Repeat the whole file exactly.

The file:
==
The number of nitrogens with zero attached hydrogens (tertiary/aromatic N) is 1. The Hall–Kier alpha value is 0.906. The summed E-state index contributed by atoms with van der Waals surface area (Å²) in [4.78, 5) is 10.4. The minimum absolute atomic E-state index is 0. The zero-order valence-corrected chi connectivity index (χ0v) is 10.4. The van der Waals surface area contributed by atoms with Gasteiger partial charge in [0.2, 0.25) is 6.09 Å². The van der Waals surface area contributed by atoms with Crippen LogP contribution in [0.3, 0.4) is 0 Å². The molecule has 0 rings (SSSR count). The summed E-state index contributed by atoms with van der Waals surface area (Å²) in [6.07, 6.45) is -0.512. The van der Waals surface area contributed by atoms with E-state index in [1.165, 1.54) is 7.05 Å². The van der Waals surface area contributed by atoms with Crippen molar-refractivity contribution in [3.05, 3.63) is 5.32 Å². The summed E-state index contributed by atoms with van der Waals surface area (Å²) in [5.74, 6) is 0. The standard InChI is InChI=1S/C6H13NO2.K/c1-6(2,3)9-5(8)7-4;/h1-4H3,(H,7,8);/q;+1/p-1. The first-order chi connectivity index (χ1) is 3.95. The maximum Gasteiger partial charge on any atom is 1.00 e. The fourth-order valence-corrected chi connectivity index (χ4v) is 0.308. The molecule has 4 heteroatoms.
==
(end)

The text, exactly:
The number of nitrogens with zero attached hydrogens (tertiary/aromatic N) is 1. The Hall–Kier alpha value is 0.906. The summed E-state index contributed by atoms with van der Waals surface area (Å²) in [4.78, 5) is 10.4. The minimum absolute atomic E-state index is 0. The zero-order valence-corrected chi connectivity index (χ0v) is 10.4. The van der Waals surface area contributed by atoms with Gasteiger partial charge in [0.2, 0.25) is 6.09 Å². The van der Waals surface area contributed by atoms with Crippen LogP contribution in [0.3, 0.4) is 0 Å². The molecule has 0 rings (SSSR count). The summed E-state index contributed by atoms with van der Waals surface area (Å²) in [6.07, 6.45) is -0.512. The van der Waals surface area contributed by atoms with E-state index in [1.165, 1.54) is 7.05 Å². The van der Waals surface area contributed by atoms with Crippen molar-refractivity contribution in [3.05, 3.63) is 5.32 Å². The summed E-state index contributed by atoms with van der Waals surface area (Å²) in [5.74, 6) is 0. The standard InChI is InChI=1S/C6H13NO2.K/c1-6(2,3)9-5(8)7-4;/h1-4H3,(H,7,8);/q;+1/p-1. The first-order chi connectivity index (χ1) is 3.95. The maximum Gasteiger partial charge on any atom is 1.00 e. The fourth-order valence-corrected chi connectivity index (χ4v) is 0.308. The molecule has 4 heteroatoms.